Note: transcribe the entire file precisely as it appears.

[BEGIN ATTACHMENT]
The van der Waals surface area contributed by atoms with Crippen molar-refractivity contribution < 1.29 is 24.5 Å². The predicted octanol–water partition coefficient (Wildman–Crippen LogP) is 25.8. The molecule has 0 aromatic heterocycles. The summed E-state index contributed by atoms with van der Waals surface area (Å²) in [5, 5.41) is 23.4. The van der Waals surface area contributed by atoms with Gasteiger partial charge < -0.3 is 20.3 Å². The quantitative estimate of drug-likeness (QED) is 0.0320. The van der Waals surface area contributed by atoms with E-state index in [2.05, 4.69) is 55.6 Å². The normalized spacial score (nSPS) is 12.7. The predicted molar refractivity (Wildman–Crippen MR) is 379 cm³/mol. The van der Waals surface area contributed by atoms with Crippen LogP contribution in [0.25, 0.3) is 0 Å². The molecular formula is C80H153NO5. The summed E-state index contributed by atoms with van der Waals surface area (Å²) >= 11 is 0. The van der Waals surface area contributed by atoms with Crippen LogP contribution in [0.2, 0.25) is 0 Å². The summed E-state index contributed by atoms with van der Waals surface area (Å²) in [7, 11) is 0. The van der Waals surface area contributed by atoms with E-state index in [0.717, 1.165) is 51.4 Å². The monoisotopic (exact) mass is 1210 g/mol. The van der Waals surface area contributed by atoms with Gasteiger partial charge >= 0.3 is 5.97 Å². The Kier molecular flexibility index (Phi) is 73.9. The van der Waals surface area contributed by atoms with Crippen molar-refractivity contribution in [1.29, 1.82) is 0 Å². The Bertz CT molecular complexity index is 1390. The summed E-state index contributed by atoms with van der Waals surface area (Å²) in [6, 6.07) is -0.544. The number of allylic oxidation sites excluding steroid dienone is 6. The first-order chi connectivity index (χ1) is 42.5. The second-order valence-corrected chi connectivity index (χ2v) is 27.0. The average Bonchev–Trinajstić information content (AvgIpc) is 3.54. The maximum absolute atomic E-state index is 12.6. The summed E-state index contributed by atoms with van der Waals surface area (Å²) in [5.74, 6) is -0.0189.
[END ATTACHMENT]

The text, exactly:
The van der Waals surface area contributed by atoms with Crippen molar-refractivity contribution < 1.29 is 24.5 Å². The predicted octanol–water partition coefficient (Wildman–Crippen LogP) is 25.8. The molecule has 0 aromatic heterocycles. The summed E-state index contributed by atoms with van der Waals surface area (Å²) in [5, 5.41) is 23.4. The van der Waals surface area contributed by atoms with Gasteiger partial charge < -0.3 is 20.3 Å². The quantitative estimate of drug-likeness (QED) is 0.0320. The van der Waals surface area contributed by atoms with E-state index in [2.05, 4.69) is 55.6 Å². The normalized spacial score (nSPS) is 12.7. The predicted molar refractivity (Wildman–Crippen MR) is 379 cm³/mol. The van der Waals surface area contributed by atoms with Crippen LogP contribution in [0.25, 0.3) is 0 Å². The molecular formula is C80H153NO5. The summed E-state index contributed by atoms with van der Waals surface area (Å²) >= 11 is 0. The van der Waals surface area contributed by atoms with Crippen LogP contribution in [0.2, 0.25) is 0 Å². The summed E-state index contributed by atoms with van der Waals surface area (Å²) in [7, 11) is 0. The van der Waals surface area contributed by atoms with E-state index in [0.717, 1.165) is 51.4 Å². The monoisotopic (exact) mass is 1210 g/mol. The van der Waals surface area contributed by atoms with Gasteiger partial charge >= 0.3 is 5.97 Å². The Kier molecular flexibility index (Phi) is 73.9. The van der Waals surface area contributed by atoms with Crippen molar-refractivity contribution in [1.29, 1.82) is 0 Å². The Bertz CT molecular complexity index is 1390. The summed E-state index contributed by atoms with van der Waals surface area (Å²) in [6, 6.07) is -0.544. The number of allylic oxidation sites excluding steroid dienone is 6. The first-order chi connectivity index (χ1) is 42.5. The second-order valence-corrected chi connectivity index (χ2v) is 27.0. The average Bonchev–Trinajstić information content (AvgIpc) is 3.54. The maximum absolute atomic E-state index is 12.6. The summed E-state index contributed by atoms with van der Waals surface area (Å²) in [5.74, 6) is -0.0189.